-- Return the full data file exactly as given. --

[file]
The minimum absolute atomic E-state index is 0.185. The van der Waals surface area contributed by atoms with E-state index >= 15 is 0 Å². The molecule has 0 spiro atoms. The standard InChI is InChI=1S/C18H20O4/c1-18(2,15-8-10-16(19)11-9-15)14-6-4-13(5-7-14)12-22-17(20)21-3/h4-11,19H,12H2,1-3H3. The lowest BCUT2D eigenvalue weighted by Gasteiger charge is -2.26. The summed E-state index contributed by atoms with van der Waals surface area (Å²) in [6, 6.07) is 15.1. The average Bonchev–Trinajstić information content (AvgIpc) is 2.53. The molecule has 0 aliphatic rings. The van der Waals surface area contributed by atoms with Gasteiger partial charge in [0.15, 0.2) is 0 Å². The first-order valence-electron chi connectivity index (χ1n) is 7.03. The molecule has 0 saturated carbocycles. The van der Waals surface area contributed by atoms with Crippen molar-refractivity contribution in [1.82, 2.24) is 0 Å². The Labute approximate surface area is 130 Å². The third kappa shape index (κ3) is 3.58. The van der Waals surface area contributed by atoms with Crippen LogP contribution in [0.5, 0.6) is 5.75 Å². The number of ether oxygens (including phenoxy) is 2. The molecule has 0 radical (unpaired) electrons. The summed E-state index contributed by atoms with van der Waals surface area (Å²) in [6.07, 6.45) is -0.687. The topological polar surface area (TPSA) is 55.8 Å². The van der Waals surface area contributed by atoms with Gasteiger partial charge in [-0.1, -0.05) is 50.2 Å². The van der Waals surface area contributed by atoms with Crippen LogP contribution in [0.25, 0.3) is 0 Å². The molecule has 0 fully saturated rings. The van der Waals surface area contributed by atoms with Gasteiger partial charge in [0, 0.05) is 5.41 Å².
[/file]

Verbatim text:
The minimum absolute atomic E-state index is 0.185. The van der Waals surface area contributed by atoms with E-state index >= 15 is 0 Å². The molecule has 0 spiro atoms. The standard InChI is InChI=1S/C18H20O4/c1-18(2,15-8-10-16(19)11-9-15)14-6-4-13(5-7-14)12-22-17(20)21-3/h4-11,19H,12H2,1-3H3. The lowest BCUT2D eigenvalue weighted by Gasteiger charge is -2.26. The summed E-state index contributed by atoms with van der Waals surface area (Å²) in [6, 6.07) is 15.1. The average Bonchev–Trinajstić information content (AvgIpc) is 2.53. The molecule has 0 aliphatic rings. The van der Waals surface area contributed by atoms with Gasteiger partial charge in [0.15, 0.2) is 0 Å². The first-order valence-electron chi connectivity index (χ1n) is 7.03. The molecule has 0 saturated carbocycles. The van der Waals surface area contributed by atoms with Crippen molar-refractivity contribution in [1.82, 2.24) is 0 Å². The Labute approximate surface area is 130 Å². The third kappa shape index (κ3) is 3.58. The van der Waals surface area contributed by atoms with Crippen LogP contribution in [0.5, 0.6) is 5.75 Å². The number of ether oxygens (including phenoxy) is 2. The molecule has 0 radical (unpaired) electrons. The summed E-state index contributed by atoms with van der Waals surface area (Å²) in [6.07, 6.45) is -0.687. The topological polar surface area (TPSA) is 55.8 Å². The van der Waals surface area contributed by atoms with Gasteiger partial charge in [-0.1, -0.05) is 50.2 Å². The van der Waals surface area contributed by atoms with Crippen LogP contribution in [0.25, 0.3) is 0 Å². The molecule has 0 fully saturated rings. The van der Waals surface area contributed by atoms with Gasteiger partial charge in [0, 0.05) is 5.41 Å².